Table of Contents
Increasing the relative motion of the electrolyte with respect to the electrode surface has long been recognized as a means by which the mass transport of ions to the electrode can be increased to allow operation at higher current densities. Basic theories and early experiments were discussed by Nernst, Brunner, Lin, Denton, Gaskill, and Putnam, Eisenberg, Tobias, and Wilke, and Levich.
High mass transport cells also permit electrowinning from dilute solutions. The ability to electrowin metals from dilute solutions acquires particular significance as a result of recent trends to use hydrometallurgical processes as a means to avoid pollution problems associated with smelting and to recover metals from low grade ores by in situ leaching. Increasing interest has also been shown by the electroplating industry in conserving metal values ordinarily lost through “drag out” of solution on the plated parts. Barker and Plunkett studied the electrolytic recovery of nickel at concentrations of 0.001 to 0.02 g/l Ni²+ in both planar electrode and fluidized bed electrode systems. Bettley, Tyson, Cotgreave, and Hampson evaluated a combination forced flow, fluidized bed electrowinning cell as a method for recovering nickel from dilute electroplating effluents having concentrations of 0.3 to 1.25 g/l Ni²+. Landau investigated the distribution of copper ion transport rates along planar electrodes at concentrations of 0.32 to 6.3 g/l Cu²+ and electrolyte flow rates up to 4.6 m/s (Reynolds number (Re) = 100,000). Kovacs studied the mass transfer and hydrodynamic phenomena on planar electrodes during the electrowinning of copper from 3 g/l Cu²+ solution circulated at 9.2 m/s. Skarbo and Harvey and Harvey, Miguel, Larson, and Servi applied air agitation to increase mass transport in copper electrowinning from dilute solutions and showed that a current density of 32 A/m² was possible for each gram per liter of copper in solution.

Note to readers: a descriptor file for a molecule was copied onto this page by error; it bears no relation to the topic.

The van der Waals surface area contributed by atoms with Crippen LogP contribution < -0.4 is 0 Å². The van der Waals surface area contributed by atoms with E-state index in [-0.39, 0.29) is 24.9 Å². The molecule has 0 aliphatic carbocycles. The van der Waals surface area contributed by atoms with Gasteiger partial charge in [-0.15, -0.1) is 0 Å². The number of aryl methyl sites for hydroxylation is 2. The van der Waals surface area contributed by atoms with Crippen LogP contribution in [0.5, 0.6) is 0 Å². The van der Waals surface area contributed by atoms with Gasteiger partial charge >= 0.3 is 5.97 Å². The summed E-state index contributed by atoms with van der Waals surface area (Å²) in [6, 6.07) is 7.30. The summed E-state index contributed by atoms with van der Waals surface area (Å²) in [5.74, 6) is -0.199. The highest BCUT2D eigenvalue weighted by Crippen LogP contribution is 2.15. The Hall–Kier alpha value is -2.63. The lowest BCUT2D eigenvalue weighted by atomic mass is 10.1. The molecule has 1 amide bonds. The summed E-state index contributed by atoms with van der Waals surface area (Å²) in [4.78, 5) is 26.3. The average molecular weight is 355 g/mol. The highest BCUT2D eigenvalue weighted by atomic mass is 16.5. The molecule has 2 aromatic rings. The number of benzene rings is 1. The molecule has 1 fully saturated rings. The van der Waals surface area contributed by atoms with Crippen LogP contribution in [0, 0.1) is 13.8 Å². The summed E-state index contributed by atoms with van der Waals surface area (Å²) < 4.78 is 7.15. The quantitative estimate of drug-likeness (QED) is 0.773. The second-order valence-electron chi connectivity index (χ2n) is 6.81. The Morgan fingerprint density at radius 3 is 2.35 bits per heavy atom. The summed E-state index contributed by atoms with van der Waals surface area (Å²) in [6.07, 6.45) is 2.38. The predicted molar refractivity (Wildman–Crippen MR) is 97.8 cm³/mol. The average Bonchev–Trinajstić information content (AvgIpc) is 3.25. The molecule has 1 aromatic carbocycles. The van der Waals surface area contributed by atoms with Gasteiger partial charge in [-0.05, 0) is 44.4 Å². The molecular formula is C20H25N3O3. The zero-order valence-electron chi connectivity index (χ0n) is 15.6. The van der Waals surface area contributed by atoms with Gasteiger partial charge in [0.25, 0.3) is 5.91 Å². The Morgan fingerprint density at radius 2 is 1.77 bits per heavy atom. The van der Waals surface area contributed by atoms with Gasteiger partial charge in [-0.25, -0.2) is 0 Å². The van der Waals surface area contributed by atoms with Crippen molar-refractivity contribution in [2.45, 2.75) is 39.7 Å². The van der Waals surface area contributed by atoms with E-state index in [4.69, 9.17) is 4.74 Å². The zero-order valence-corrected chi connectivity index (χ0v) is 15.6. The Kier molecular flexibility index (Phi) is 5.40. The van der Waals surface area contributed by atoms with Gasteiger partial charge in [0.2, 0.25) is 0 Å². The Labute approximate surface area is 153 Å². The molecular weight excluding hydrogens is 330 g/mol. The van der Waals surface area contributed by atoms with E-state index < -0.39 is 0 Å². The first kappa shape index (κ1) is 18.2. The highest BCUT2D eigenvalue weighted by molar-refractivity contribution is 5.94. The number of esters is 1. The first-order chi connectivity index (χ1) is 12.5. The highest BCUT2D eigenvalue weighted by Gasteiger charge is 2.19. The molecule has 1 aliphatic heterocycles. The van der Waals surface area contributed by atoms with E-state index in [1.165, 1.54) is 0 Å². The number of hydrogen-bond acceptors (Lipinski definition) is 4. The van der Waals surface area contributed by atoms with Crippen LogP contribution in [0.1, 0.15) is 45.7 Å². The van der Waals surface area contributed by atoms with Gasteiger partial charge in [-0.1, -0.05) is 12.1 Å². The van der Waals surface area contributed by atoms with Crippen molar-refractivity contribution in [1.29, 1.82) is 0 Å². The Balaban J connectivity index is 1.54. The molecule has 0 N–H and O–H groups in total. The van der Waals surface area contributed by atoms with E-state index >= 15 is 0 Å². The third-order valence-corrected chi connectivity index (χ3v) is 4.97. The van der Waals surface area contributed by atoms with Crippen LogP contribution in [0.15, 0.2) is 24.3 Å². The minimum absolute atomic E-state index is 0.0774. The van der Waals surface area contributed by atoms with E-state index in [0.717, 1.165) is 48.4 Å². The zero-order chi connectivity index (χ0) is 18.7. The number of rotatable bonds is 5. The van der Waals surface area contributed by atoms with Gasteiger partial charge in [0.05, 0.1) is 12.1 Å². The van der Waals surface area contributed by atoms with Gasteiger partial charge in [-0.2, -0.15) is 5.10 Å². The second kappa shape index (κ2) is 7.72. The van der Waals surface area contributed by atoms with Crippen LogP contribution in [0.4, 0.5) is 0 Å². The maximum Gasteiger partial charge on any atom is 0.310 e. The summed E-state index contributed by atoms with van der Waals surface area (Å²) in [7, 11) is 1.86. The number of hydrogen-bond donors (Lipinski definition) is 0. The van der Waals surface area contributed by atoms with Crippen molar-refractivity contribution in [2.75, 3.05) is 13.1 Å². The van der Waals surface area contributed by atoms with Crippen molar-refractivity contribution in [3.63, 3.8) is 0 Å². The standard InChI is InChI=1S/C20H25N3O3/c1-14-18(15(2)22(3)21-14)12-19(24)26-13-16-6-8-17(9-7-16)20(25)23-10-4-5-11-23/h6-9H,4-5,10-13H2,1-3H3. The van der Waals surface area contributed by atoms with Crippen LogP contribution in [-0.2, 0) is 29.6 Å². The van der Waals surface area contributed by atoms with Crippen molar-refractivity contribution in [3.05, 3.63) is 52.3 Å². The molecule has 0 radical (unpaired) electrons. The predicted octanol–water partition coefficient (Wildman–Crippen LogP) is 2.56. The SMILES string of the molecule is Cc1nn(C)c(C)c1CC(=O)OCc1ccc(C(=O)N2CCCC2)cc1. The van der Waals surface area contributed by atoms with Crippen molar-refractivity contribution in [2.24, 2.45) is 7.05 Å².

The principal objectives of the research described in the present report were (1) to establish the hydrodynamic and electrodeposition parameters for electrowinning nickel in a channel cell utilizing synthetic, dilute (1 to 5 g/l Ni²+) electrolytes, and (2) to evaluate electrolyte purification procedures required to electrowin nickel in a channel cell from an actual dilute leach electrolyte. The latter solution was prepared from a bulk sulfide flotation concentrate of Duluth gabbro ore which contained significant concentrations of Cu, Ni, and Fe; and lesser quantities of Co, Pb, Zn, and precious metals. Studies with this concentrate and related leach solutions represented an introduction of the metal recovery process at an early stage in the mineral processing procedure. Successful implementation of a process to recover metals from dilute solutions by electrowinning is an alternative to pyrometallurgical processing and hydrometallurgical solvent extraction stages.